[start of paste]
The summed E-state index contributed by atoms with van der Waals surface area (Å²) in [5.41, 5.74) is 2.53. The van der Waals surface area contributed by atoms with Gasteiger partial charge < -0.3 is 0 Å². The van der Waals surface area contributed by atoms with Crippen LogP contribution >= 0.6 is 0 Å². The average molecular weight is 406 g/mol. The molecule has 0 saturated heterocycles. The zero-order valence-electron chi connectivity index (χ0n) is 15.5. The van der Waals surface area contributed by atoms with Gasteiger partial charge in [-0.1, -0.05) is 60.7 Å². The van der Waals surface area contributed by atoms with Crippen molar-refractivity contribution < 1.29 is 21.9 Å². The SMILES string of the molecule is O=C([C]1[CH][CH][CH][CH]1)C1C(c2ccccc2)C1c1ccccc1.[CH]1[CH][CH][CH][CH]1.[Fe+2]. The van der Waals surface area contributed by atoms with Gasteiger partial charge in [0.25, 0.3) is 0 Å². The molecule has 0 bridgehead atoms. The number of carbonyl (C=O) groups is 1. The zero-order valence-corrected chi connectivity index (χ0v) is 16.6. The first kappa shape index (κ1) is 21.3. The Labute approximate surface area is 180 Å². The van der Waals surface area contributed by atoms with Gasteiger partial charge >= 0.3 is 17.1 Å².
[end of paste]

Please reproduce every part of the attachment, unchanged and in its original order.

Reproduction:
The summed E-state index contributed by atoms with van der Waals surface area (Å²) in [5.41, 5.74) is 2.53. The van der Waals surface area contributed by atoms with Gasteiger partial charge < -0.3 is 0 Å². The van der Waals surface area contributed by atoms with Crippen LogP contribution >= 0.6 is 0 Å². The average molecular weight is 406 g/mol. The molecule has 0 saturated heterocycles. The zero-order valence-electron chi connectivity index (χ0n) is 15.5. The van der Waals surface area contributed by atoms with Gasteiger partial charge in [-0.1, -0.05) is 60.7 Å². The van der Waals surface area contributed by atoms with Crippen molar-refractivity contribution < 1.29 is 21.9 Å². The SMILES string of the molecule is O=C([C]1[CH][CH][CH][CH]1)C1C(c2ccccc2)C1c1ccccc1.[CH]1[CH][CH][CH][CH]1.[Fe+2]. The van der Waals surface area contributed by atoms with Gasteiger partial charge in [0.25, 0.3) is 0 Å². The molecule has 0 bridgehead atoms. The number of carbonyl (C=O) groups is 1. The zero-order valence-corrected chi connectivity index (χ0v) is 16.6. The first kappa shape index (κ1) is 21.3. The Labute approximate surface area is 180 Å². The van der Waals surface area contributed by atoms with Gasteiger partial charge >= 0.3 is 17.1 Å².